A populist proposal for our school budget woes

Cal Beverly's picture

The purpose of this column is to facilitate a detailed — but anonymous — critique of the Fayette County School System’s leadership.

While I might differ on particulars, I endorse the general thrust of the following writer’s argument: Our school system can get along with fewer highly paid chiefs and assistant chiefs. If anything, I would cut deeper into the central office kingdom, not mentioned below.

The following is part one of a two-part prescription for getting at the heart of our school system’s trouble. Though I know who the writer is, the writer asks to remain anonymous. I understand the reason. Hold me responsible for what follows:

A school administration we cannot afford

I must respond to Ben Nelms’ recent attempt to adjudicate the exorbitant salary of Fayette County School Superintendent John DeCotis. To compare DeCotis’ salary with other overpaid administrators in the Atlanta area is hardly justification.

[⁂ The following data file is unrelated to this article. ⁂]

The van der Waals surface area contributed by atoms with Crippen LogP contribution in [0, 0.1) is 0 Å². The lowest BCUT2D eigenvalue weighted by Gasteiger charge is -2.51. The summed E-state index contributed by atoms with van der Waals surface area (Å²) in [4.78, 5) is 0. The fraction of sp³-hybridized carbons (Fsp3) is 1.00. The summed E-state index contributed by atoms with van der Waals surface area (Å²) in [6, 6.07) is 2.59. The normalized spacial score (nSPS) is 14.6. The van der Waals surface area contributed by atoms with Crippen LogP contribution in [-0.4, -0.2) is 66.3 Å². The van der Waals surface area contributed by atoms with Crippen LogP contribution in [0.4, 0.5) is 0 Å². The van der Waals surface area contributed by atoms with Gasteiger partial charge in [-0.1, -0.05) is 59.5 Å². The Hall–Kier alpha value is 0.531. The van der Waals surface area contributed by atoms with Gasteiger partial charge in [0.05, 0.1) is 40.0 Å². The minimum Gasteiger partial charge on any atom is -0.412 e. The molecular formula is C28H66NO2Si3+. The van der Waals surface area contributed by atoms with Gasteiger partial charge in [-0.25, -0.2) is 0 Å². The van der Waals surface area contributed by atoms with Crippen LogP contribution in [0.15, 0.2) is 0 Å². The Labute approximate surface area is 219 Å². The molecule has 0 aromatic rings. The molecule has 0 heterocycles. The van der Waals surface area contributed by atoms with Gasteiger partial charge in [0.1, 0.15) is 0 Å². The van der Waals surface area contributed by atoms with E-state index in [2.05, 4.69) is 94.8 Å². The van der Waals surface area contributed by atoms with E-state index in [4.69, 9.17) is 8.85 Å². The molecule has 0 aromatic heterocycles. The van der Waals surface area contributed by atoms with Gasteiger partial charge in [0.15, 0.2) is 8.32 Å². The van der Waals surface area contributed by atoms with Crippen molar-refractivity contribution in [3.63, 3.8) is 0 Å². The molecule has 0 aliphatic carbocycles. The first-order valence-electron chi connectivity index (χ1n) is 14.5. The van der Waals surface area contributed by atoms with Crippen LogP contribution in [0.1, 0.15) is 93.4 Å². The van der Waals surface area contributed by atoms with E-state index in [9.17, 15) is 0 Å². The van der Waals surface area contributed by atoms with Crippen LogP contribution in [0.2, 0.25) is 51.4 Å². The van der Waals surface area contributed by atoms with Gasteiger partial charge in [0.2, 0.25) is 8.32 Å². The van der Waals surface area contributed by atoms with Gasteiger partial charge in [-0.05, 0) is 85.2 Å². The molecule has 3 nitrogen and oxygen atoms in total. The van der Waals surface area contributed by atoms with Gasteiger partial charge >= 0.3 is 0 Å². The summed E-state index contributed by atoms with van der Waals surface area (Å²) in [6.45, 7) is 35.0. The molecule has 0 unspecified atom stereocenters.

In fact, administrator salaries have risen across the board in recent years, the result of school districts being awash in cash from a rapid rise in property assessments and high QBE (Quality Basic Education) state funding.

This has generated a “club” of overpaid executive wannabes similar to what we’ve found in corporate America. Today, with school budgets in the red, these high salary levels must end throughout the state, and I say it begins here in Fayette County.

Dr. DeCotis blames our budget shortfall largely on cuts in state funding. The only actual reduction has been in state QBE funding, which goes directly to district superintendents to spend as they please.

This has been more than compensated for with an increase in state funding that goes directly to our schools.

The result is a net GAIN of state funding per student, according to state budget records and our state representatives.

With $11 billion of our $20 billion state budget going to education, Gov. Sonny Purdue’s strategy is to inject funding directly into our schools and bypass school district administrations that have used state funds to hire even more administrators and fuel exorbitant administrative salaries, as approved by their docile BOEs. Apparently even our governor recognizes the problem.